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Rembetissa

January 1, 1996 | Format: MP3

$9.49
Also available in CD Format
Song Title
Time
Popularity  
30
1
3:17
30
2
3:19
30
3
3:10
30
4
3:11
30
5
3:14
30
6
3:19
30
7
3:23
30
8
3:17
30
9
3:19
30
10
3:16
30
11
3:15
30
12
3:19
30
13
3:04
30
14
3:22
30
15
3:12
30
16
3:07
30
17
3:15
30
18
3:12
30
19
3:22
30
20
3:30
30
21
3:16
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Product Details

Customer Reviews

5 star
33%
4 star
67%
3 star
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2 star
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1 star
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Format: Audio CD Verified Purchase
Rembetic music isn't something you hear often. If you have ordinary musical tastes, your chances of hearing rembetiko are on par with your chances of being struck by lightning. If you like things that are just a little strange, you could still live your whole life and never hear of it. For the uninitiated, rembetiko kind of like the blues, in that the themes are mostly the same: hard-luck women, no-good men, drinking, hashish and poverty. It sounds a bit like other Greek music, although often more mournful.
Rosa Eskenazi has a beautiful voice. Often, in the slower songs, the accompaniment will fall silent to let her sing alone for an entire verse. Of course, it's a pity that these tracks were made at a time and place when the recording quality wasn't the best. However, like the best old records this one has soul, and transcends its limitations. Only four stars were awarded because there were a handful of tracks I didn't care for.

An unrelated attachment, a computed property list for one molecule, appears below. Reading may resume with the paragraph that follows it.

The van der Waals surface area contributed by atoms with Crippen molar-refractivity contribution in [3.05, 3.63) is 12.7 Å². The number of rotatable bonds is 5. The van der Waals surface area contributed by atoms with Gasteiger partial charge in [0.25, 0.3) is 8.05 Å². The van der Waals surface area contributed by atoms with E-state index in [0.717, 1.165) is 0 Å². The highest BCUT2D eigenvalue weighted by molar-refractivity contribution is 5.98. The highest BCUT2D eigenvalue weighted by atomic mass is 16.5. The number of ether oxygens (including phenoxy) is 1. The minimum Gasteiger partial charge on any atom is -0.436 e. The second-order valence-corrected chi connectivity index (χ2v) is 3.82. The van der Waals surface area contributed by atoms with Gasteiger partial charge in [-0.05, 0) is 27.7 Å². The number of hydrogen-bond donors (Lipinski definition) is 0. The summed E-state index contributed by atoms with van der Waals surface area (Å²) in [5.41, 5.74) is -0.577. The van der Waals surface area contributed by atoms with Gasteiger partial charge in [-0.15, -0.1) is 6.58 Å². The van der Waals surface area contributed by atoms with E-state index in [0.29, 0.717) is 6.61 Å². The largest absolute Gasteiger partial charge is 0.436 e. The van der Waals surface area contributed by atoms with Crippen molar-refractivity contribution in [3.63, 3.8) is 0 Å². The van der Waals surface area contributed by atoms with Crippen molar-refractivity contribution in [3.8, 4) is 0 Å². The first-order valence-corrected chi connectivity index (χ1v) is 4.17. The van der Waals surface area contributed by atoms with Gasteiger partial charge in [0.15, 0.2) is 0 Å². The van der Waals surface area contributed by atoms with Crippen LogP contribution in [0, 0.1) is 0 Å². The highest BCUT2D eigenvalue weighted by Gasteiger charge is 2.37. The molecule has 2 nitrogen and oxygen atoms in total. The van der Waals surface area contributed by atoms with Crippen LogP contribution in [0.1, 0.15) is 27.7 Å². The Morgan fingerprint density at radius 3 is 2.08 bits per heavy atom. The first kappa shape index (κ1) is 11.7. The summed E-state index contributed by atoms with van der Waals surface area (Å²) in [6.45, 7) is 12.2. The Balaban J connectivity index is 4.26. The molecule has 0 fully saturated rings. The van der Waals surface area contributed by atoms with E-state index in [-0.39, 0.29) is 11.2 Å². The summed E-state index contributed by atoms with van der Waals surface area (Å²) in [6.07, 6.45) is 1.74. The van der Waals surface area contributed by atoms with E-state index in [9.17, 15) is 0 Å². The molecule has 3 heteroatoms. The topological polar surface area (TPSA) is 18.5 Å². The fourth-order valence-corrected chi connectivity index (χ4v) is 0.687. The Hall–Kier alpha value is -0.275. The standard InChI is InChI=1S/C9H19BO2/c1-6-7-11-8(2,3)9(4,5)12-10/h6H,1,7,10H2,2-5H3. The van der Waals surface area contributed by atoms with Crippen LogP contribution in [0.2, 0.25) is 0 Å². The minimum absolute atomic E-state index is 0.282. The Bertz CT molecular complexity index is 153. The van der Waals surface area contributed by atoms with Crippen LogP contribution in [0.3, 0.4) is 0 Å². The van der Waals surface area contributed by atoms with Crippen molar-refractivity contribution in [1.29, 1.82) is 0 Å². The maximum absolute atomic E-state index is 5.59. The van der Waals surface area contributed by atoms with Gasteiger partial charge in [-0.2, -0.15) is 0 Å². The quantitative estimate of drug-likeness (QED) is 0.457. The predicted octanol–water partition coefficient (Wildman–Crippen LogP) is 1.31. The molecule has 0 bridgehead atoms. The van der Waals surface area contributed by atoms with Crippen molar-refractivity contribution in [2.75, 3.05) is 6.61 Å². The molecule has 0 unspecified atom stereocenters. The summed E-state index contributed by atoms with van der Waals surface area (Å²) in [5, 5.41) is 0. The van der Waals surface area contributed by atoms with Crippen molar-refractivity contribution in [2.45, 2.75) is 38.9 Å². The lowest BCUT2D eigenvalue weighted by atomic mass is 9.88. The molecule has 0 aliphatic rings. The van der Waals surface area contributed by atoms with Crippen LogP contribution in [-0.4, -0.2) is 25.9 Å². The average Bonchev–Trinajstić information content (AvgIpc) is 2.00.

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Format: Audio CD Verified Purchase
The CD Rembetissa by singer Roza Eskenazi is the real Greek blues performed by one of the greatest jewish singers!
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Format: Audio CD
There is a very good discussion of Roza Eskenazi and her music in a new book, Midnight at the Pera Palace by Charles King. The subtitle of the book is The Birth of Modern Istanbul. This is an unusual and wonderful book which covers all the social and political changes in Istanbul from around 1880 to 1950, from the last Ottoman Sultan to the rise of the secular state under the dictator Mustafa Kemal. The chapter, Modern Times, discusses Roza in sympathetic detail along with another musician, the blind Hrant Kenkulian, perhaps the greatest oud virtuoso ever. The two people are noteworthy first of all for their music, which was shockingly new, creative and simply better than anything known before in Greece or Turkey. But what is more amazing is that both Roza and Hrent were members of despised minority groups. She was Jewish, daughter of a poor pedlar and Hrent Kenkulian, as his name reveals, was Armenian. During his career the Turks mounted their genocide against the Armenians, so his survival was a miracle. He undoubtedly knew hundreds of people who died in that holocaust.
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